Princeton University Library Collection of Woodrow Wilson Additional Materials
Permanent URL: http://arks.princeton.edu/ark:/88435/2b88qc18t
- Seeley G. Mudd Manuscript Library.
- Title and dates:
- Princeton University Library Collection of Woodrow Wilson Additional Materials
- The Princeton University Library Collection of Woodrow Wilson Additional Papers consist of materials that the Seeley G. Mudd Manuscript Library has acquired on Woodrow Wilson since the mid-1990s.
- 2.84 linear feet
- 4 boxes and 1 cabinet drawer
- Call number:
- Princeton University. Library. Dept. of
Rare Books and Special Collections.
Seeley G. Mudd Manuscript Library.
Public Policy Papers.
Princeton, New Jersey 08540 USA
- Language(s) of materials:
- Storage note:
- This collection is stored onsite at the Mudd Manuscript Library.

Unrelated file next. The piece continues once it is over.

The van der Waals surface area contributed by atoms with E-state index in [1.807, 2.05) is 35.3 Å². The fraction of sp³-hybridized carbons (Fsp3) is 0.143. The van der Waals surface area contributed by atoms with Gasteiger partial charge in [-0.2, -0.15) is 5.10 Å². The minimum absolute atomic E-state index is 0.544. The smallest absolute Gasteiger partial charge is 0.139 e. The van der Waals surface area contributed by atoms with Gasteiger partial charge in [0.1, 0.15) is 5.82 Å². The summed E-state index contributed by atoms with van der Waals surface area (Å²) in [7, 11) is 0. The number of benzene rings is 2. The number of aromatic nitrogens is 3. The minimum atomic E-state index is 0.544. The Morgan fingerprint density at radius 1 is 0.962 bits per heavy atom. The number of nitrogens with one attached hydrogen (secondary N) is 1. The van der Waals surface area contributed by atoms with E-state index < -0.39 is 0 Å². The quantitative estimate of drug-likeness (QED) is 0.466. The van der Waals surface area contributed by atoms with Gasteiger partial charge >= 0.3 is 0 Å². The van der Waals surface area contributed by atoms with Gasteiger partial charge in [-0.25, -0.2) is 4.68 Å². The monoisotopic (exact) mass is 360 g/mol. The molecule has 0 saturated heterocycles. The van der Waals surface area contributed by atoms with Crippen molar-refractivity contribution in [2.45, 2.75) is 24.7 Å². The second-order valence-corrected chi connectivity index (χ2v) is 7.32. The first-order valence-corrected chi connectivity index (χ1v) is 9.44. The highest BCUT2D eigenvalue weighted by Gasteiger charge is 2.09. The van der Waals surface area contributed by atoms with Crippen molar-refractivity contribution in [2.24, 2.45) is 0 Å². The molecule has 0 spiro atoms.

Woodrow Wilson is best known as the 28th president of the United States of America, founder of the League of Nations, governor of New Jersey, president of Princeton University, professor and historian. Born Thomas Woodrow Wilson in late December 1856 in Staunton, Virginia, Wilson was the son of Dr. Joseph Ruggles Wilson, Presbyterian minister and director of the Augusta Female Seminary, and Janet Woodrow. Wilson began his college career at Davidson near Charlotte, North Carolina, but after a year there and a further year under his father's tutelage came to Princeton University. Wilson was expected to study for the ministry, but at Davidson he developed an interest in politics. He carried this interest to Princeton, where he studied and read extensively in history and politics. After graduating from Princeton in 1879, Wilson returned to the south to attend law school at the University of Virginia; he passed the Georgia bar and briefly practiced law in Atlanta. However, Wilson abandoned law practice in Georgia to pursue an advanced degree in historical and political science at the Johns Hopkins University . He received his doctorate in two years and, after successive professorships at Bryn Mawr College (1885) and Wesleyan University (1888), Wilson joined the Princeton faculty in 1890 as Professor of Jurisprudence and Political Economy. Wilson had married Ellen Axson on 24 June 1885, and their family soon expanded with the birth of three daughters.